Over 10% of people in the US have diabetes, a group of diseases that leads to too much glucose, or sugar, in the blood. With proper management, you can lead a full and overall healthy life. However, if your diabetes goes poorly managed or ignored, you can develop a range of potentially serious complications, including eye problems. And regardless, having diabetes brings an increased risk of eye disease.
For these reasons, taking care of your eye health can be just as important as eating a healthy diet and monitoring your blood sugar levels. At Suburban Eyes Clinic in Evanston, Illinois, ophthalmologist Dr. Phillip Wu and his team provide expert diabetic eye care. Read on to better understand why such care is so vital.
Uncontrolled blood sugar and eye health
High blood sugar, or hyperglycemia, can trigger a series of events that ultimately damages your blood vessels. When this happens, it interferes with blood flow to your eyes. If your blood sugar remains high, it pulls water into the lenses of your eyes. This can cause a range of eye problems, such as:
- Blurred vision
- Nerve damage
- Retinal damage or detachment
- Weakened blood vessels
The longer your diabetes goes unmanaged, the higher your chances become of developing full-fledged diabetic eye disease.
Diabetic eye disease
The term diabetic eye disease emcompasses several eye problems, including a heightened risk for serious eye conditions because of the changes in blood flow and fluid buildup brought on by blood sugar imbalances. While anyone can develop cataracts, for example, diabetes increases your risk by 2-5 times. Other diabetes-related eye conditions include diabetic retinopathy, glaucoma, diabetic macular edema, and blindness.
Many of these conditions are progressive, with one leading to another and then another. For instance, diabetic retinopathy starts with damaged blood vessels in the retina, or the light-sensitive tissue near the back of the eye. If the damage isn’t repaired, you can develop aneurysms in the vessel walls, which block blood circulation to the retina, causing swelling and then fluid buildup. Once this occurs, you have diabetic macular edema, as your body tries to replace blocked blood vessels with new ones, which tend to be extremely weak. This leads to more fluid buildup, this time in the macula. These fluids bring pressure to your eyes, which can result in glaucoma, the second-leading cause of blindness worldwide.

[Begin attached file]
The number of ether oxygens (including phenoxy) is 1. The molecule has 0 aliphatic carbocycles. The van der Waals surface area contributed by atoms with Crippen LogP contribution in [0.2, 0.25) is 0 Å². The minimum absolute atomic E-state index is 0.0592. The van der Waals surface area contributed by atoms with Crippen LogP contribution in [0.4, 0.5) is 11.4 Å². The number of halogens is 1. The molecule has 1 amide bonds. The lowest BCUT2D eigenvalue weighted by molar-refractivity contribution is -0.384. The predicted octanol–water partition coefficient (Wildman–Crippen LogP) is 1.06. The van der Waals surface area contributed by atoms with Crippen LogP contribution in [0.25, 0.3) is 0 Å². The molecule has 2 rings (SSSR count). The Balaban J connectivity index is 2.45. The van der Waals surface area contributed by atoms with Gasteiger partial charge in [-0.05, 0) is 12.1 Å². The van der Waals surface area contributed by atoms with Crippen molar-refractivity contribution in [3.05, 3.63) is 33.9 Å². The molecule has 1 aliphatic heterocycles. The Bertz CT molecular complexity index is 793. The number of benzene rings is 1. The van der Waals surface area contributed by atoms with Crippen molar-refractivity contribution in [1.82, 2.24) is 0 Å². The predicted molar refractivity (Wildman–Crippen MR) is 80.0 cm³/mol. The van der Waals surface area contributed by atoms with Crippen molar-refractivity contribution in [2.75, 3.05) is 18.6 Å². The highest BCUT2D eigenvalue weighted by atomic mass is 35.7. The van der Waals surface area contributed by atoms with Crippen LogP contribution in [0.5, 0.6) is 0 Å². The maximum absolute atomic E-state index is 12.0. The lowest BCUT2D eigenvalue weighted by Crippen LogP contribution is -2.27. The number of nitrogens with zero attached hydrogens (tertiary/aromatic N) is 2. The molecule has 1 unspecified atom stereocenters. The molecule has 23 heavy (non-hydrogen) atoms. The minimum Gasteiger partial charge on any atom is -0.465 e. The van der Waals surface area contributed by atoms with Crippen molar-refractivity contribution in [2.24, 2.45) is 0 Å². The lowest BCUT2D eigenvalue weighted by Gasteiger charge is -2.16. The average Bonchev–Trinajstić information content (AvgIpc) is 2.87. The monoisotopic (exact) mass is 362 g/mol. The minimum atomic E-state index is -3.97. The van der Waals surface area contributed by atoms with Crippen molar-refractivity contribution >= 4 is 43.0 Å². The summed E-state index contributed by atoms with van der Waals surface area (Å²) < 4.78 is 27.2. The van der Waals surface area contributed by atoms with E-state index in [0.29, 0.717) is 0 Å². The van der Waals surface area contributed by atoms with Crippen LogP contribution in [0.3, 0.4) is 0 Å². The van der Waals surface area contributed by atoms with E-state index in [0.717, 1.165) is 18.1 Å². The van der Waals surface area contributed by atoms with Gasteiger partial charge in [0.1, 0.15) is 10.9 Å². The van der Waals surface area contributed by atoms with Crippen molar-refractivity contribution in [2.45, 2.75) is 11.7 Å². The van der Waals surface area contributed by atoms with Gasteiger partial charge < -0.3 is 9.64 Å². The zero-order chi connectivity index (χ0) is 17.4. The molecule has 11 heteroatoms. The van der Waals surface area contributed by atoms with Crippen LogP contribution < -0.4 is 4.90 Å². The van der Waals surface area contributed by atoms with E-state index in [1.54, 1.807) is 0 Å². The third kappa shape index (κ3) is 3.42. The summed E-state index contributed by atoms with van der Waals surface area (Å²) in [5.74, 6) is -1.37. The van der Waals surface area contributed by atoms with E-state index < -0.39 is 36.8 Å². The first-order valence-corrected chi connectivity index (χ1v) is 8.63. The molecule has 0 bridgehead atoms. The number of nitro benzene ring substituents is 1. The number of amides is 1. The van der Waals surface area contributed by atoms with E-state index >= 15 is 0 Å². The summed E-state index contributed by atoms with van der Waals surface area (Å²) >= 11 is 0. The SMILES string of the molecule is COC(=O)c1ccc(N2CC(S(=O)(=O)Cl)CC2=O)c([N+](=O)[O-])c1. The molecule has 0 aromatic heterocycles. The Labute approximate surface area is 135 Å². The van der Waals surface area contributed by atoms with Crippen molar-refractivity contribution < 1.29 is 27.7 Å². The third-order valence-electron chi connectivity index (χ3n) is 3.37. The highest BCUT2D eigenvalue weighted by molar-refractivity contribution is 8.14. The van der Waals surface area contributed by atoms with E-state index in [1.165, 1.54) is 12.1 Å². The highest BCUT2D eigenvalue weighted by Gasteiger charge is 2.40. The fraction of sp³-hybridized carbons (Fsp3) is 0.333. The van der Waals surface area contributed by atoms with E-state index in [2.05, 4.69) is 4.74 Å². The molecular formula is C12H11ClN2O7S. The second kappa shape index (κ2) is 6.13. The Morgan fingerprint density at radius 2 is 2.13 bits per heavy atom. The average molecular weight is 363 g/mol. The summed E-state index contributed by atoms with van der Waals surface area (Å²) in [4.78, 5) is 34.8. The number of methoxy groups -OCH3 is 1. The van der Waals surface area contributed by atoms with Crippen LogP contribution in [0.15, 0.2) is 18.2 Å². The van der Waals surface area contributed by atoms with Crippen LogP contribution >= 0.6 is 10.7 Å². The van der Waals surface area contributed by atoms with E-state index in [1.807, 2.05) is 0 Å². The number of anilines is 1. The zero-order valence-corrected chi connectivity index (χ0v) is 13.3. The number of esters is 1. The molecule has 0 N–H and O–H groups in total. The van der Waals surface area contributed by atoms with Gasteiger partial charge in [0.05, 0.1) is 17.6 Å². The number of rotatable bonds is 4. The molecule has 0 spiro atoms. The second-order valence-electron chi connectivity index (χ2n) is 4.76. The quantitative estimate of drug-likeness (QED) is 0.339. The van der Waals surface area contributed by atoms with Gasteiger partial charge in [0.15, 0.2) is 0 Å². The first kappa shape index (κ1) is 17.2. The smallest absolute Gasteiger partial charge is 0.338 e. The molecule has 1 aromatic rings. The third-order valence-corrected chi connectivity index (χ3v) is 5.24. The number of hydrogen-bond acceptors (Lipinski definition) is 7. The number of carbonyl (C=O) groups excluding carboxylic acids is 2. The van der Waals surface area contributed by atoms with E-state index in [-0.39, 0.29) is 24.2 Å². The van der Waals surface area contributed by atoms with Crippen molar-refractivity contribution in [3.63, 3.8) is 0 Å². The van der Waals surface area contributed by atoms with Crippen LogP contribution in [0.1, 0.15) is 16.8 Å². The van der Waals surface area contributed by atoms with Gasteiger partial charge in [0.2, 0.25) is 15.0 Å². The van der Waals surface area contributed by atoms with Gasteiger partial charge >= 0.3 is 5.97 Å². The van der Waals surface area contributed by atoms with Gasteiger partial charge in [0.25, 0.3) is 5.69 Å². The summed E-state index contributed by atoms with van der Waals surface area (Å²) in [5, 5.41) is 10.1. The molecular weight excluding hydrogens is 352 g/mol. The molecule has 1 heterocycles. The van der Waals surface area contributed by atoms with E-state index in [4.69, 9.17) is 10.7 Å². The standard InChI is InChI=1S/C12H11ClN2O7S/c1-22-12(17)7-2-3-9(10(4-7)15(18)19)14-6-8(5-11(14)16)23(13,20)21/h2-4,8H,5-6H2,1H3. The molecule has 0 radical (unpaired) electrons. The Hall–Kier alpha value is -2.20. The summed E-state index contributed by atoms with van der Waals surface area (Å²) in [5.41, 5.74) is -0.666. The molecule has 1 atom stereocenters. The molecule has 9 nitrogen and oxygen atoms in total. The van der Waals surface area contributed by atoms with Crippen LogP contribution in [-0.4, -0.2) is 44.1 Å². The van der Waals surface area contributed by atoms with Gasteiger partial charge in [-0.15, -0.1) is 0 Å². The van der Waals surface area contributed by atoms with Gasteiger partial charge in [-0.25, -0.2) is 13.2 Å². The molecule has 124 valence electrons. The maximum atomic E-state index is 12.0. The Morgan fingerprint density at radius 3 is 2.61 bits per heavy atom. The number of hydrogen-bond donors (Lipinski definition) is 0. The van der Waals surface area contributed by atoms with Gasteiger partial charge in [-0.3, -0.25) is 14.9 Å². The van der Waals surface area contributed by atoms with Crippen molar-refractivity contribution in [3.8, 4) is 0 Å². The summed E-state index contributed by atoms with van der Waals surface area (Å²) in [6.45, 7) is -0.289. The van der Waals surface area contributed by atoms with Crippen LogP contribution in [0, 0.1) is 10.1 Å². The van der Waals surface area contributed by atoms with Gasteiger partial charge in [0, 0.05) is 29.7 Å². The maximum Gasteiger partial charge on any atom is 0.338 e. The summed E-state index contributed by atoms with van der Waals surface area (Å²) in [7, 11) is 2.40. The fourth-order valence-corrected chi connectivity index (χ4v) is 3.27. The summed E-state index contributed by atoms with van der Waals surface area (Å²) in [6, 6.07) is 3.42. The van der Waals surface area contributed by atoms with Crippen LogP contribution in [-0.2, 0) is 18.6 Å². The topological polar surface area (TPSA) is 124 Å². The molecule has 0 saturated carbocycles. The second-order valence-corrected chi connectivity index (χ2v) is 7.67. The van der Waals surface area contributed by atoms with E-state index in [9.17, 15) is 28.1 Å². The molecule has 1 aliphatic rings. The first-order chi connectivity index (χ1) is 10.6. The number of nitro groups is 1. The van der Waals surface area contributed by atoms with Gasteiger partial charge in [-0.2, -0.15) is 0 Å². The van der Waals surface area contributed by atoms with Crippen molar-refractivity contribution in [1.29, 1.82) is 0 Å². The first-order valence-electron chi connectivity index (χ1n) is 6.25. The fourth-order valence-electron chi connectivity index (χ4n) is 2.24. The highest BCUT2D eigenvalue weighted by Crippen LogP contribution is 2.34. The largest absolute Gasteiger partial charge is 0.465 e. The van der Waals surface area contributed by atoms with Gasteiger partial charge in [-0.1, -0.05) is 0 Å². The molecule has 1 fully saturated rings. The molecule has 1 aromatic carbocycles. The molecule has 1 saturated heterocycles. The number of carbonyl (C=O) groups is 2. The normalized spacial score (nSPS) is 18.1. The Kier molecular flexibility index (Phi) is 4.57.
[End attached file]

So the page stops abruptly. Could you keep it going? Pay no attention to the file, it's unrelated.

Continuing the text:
When to see a doctor
Whenever you notice eye symptoms, such as vision changes, flashes of light, or pain, you should seek prompt medical care. And since many diabetes-related eye conditions show no obvious symptoms at first, routine eye exams are extremely important.
During your comprehensive exam, we dilate your eyes and carefully examine the nerves and blood vessels to detect any problems. In some cases, Dr. Wu can diagnose diabetes in patients before they realize they have it by his findings.
To learn more about diabetic eye care or to schedule an appointment, call Suburban Eyes Clinic at 847-424-1100, or use our online booking feature.